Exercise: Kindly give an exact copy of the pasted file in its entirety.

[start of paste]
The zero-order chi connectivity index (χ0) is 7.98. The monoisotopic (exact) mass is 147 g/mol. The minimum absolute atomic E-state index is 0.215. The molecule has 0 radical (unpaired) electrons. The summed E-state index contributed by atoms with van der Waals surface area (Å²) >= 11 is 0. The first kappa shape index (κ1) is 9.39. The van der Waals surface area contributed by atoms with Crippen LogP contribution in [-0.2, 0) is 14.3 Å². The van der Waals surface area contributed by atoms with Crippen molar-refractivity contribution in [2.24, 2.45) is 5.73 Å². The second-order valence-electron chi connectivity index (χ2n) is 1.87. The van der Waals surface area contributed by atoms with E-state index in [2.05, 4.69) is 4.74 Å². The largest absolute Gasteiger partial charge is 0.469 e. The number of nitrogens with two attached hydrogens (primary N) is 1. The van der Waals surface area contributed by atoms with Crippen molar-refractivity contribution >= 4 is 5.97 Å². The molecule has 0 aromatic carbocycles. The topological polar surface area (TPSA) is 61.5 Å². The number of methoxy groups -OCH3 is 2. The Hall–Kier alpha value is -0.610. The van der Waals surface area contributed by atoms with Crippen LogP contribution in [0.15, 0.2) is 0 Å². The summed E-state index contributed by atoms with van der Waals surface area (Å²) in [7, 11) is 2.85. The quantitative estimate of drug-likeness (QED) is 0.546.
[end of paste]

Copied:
The zero-order chi connectivity index (χ0) is 7.98. The monoisotopic (exact) mass is 147 g/mol. The minimum absolute atomic E-state index is 0.215. The molecule has 0 radical (unpaired) electrons. The summed E-state index contributed by atoms with van der Waals surface area (Å²) >= 11 is 0. The first kappa shape index (κ1) is 9.39. The van der Waals surface area contributed by atoms with Crippen LogP contribution in [-0.2, 0) is 14.3 Å². The van der Waals surface area contributed by atoms with Crippen molar-refractivity contribution in [2.24, 2.45) is 5.73 Å². The second-order valence-electron chi connectivity index (χ2n) is 1.87. The van der Waals surface area contributed by atoms with E-state index in [2.05, 4.69) is 4.74 Å². The largest absolute Gasteiger partial charge is 0.469 e. The number of nitrogens with two attached hydrogens (primary N) is 1. The van der Waals surface area contributed by atoms with Crippen molar-refractivity contribution >= 4 is 5.97 Å². The molecule has 0 aromatic carbocycles. The topological polar surface area (TPSA) is 61.5 Å². The number of methoxy groups -OCH3 is 2. The Hall–Kier alpha value is -0.610. The van der Waals surface area contributed by atoms with Crippen LogP contribution in [0.15, 0.2) is 0 Å². The summed E-state index contributed by atoms with van der Waals surface area (Å²) in [7, 11) is 2.85. The quantitative estimate of drug-likeness (QED) is 0.546.